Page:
Creating a best-selling test isn’t magic – learn to read between the lines.
*Warning: Harry Potter spoilers ahead* When we find those pesky bugs in production, hindsight often allows us to see what logical leaps and assumptions we made while developing, which part of the software we failed to examine carefully enough before release and how we could have caught it, had we only known.
Narratology is study of stories: examining the structure and function of narratives. In Harry Potter and the Philosopher’s Stone, we join Harry in his surprise when he finds Quirrel at the Mirror of Erised, instead of Snape who he (we) had expected to find. In hindsight, narratology allows us to pinpoint not just that we were misled in Harry Potter, but how. In a pivotal scene, Harry’s first Quidditch game where he is nearly thrown of his broom, J.K. Rowling employs a clever (and rare) switch of perspective, so that we do not see the world from Harry’s eyes, but from his friends. This switch of perspective changes our sense of time, misleads and encourages us to draw the wrong conclusions as to what is really happening.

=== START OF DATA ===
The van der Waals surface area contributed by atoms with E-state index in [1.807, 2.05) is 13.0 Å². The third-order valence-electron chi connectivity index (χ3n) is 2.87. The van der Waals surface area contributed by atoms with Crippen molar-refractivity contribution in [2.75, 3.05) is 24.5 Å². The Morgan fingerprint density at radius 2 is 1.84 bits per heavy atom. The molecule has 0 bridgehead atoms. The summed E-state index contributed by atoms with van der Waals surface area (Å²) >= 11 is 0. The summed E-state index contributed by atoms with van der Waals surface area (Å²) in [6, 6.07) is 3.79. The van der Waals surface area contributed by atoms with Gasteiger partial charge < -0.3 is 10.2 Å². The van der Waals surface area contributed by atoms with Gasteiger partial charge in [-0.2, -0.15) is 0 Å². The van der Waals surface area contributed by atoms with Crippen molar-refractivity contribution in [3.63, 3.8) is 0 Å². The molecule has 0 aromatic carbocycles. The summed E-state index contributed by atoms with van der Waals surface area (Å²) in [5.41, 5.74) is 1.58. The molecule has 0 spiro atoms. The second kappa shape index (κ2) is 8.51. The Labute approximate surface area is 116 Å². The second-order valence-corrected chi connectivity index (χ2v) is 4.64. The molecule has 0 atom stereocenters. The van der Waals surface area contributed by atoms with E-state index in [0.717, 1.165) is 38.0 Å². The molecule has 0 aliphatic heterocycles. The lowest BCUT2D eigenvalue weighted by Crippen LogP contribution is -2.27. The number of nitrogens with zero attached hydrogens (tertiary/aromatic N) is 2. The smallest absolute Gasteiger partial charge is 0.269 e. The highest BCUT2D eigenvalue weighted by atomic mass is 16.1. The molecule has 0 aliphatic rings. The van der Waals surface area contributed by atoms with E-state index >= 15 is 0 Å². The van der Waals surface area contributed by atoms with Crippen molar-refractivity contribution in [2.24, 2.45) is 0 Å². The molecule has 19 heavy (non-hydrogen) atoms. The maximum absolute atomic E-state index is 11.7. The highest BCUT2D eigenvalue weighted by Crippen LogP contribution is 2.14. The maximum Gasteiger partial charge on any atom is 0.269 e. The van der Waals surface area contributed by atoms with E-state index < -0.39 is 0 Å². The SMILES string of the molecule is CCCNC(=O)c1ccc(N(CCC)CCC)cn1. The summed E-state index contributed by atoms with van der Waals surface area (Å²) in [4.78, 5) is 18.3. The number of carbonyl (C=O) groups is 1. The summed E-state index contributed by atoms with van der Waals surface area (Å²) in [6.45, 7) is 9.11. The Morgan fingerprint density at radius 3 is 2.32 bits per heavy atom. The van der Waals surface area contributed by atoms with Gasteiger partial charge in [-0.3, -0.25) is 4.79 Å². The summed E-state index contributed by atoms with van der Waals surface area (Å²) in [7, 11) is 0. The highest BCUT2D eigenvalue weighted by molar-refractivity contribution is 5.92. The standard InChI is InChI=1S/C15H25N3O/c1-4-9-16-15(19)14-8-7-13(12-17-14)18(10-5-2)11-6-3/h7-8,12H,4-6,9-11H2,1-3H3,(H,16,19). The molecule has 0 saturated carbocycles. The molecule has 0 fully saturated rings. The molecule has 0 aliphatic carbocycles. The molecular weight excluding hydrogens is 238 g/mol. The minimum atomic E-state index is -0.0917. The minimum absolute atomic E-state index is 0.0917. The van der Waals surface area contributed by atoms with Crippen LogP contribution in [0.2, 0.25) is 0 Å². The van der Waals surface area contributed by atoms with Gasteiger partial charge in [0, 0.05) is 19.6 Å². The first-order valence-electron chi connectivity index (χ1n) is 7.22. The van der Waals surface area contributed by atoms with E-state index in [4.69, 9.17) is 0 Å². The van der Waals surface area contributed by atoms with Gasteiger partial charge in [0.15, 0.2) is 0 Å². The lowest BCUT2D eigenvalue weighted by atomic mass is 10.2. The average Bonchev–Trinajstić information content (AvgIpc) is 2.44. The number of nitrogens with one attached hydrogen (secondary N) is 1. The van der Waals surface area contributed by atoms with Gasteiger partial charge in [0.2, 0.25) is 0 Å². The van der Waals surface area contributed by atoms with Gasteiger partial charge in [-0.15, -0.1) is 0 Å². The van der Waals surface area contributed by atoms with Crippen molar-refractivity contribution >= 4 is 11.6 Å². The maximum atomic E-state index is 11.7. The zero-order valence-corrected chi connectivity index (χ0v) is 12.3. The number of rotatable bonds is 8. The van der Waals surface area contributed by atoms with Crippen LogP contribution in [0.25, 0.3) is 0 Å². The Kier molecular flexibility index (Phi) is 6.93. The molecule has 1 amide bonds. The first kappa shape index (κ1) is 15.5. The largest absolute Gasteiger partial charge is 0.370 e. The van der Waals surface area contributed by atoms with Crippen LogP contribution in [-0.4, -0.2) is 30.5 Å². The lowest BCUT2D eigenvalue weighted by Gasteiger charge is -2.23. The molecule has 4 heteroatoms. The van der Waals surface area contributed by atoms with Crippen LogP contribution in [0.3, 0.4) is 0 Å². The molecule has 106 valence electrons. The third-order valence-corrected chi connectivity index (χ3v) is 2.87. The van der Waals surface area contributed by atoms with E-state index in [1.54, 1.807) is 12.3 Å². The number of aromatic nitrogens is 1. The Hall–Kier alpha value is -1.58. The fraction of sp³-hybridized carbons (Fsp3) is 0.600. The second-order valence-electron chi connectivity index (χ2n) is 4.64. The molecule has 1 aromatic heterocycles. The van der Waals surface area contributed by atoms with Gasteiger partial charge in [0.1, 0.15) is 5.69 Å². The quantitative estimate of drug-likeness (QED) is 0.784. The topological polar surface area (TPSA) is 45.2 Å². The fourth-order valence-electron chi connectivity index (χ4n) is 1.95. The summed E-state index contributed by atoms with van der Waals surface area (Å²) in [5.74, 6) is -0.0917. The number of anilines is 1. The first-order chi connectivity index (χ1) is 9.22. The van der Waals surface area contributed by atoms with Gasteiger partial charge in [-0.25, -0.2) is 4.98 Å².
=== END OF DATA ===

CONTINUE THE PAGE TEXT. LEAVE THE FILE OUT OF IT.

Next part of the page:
I'll explain the basis of narratology and apply it to our software development and testing. I encourage you to emulate Hermione’s critical outlook into the world around her, and challenge you to examine your software in a similar fashion. (Added bonus: knowing the building blocks of narratology also allows you to become a better storyteller.)